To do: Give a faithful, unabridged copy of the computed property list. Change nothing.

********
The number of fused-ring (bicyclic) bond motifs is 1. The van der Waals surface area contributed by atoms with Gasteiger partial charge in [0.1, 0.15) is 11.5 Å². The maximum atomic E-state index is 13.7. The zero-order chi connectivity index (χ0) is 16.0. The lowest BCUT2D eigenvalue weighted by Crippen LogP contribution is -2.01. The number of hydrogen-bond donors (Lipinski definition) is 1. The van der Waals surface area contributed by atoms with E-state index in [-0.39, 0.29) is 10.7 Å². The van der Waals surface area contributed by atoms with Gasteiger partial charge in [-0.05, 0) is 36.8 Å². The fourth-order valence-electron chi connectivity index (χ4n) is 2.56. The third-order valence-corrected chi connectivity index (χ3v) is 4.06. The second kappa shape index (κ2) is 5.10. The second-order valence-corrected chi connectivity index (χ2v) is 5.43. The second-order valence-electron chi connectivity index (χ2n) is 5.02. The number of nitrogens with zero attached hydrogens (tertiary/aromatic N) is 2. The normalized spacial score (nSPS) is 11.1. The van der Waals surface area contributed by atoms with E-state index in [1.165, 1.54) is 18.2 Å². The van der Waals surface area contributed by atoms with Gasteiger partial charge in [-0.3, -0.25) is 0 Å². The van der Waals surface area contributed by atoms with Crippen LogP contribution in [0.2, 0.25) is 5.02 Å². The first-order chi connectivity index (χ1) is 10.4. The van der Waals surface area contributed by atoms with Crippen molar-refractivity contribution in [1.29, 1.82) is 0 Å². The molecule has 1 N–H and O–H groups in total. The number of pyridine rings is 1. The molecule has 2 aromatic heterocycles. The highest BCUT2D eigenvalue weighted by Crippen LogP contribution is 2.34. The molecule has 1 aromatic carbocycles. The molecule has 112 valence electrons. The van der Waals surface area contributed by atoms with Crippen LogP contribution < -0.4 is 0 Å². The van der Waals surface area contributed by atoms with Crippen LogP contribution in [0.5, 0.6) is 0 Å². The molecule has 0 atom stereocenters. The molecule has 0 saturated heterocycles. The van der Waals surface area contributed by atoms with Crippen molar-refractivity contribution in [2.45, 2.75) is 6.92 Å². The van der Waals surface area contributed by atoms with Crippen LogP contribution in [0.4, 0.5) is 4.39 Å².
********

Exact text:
The number of fused-ring (bicyclic) bond motifs is 1. The van der Waals surface area contributed by atoms with Gasteiger partial charge in [0.1, 0.15) is 11.5 Å². The maximum atomic E-state index is 13.7. The zero-order chi connectivity index (χ0) is 16.0. The lowest BCUT2D eigenvalue weighted by Crippen LogP contribution is -2.01. The number of hydrogen-bond donors (Lipinski definition) is 1. The van der Waals surface area contributed by atoms with E-state index in [-0.39, 0.29) is 10.7 Å². The van der Waals surface area contributed by atoms with Gasteiger partial charge in [-0.05, 0) is 36.8 Å². The fourth-order valence-electron chi connectivity index (χ4n) is 2.56. The third-order valence-corrected chi connectivity index (χ3v) is 4.06. The second kappa shape index (κ2) is 5.10. The second-order valence-corrected chi connectivity index (χ2v) is 5.43. The second-order valence-electron chi connectivity index (χ2n) is 5.02. The number of nitrogens with zero attached hydrogens (tertiary/aromatic N) is 2. The normalized spacial score (nSPS) is 11.1. The van der Waals surface area contributed by atoms with E-state index in [1.165, 1.54) is 18.2 Å². The van der Waals surface area contributed by atoms with Gasteiger partial charge in [-0.3, -0.25) is 0 Å². The van der Waals surface area contributed by atoms with Crippen LogP contribution in [0.2, 0.25) is 5.02 Å². The first-order chi connectivity index (χ1) is 10.4. The van der Waals surface area contributed by atoms with Crippen molar-refractivity contribution in [1.29, 1.82) is 0 Å². The molecule has 1 N–H and O–H groups in total. The number of pyridine rings is 1. The molecule has 2 aromatic heterocycles. The highest BCUT2D eigenvalue weighted by Crippen LogP contribution is 2.34. The molecule has 1 aromatic carbocycles. The molecule has 112 valence electrons. The van der Waals surface area contributed by atoms with Crippen LogP contribution < -0.4 is 0 Å². The van der Waals surface area contributed by atoms with Crippen LogP contribution in [0.5, 0.6) is 0 Å². The molecule has 0 atom stereocenters. The molecule has 0 saturated heterocycles. The van der Waals surface area contributed by atoms with Crippen molar-refractivity contribution in [2.45, 2.75) is 6.92 Å². The van der Waals surface area contributed by atoms with Crippen LogP contribution in [0.4, 0.5) is 4.39 Å².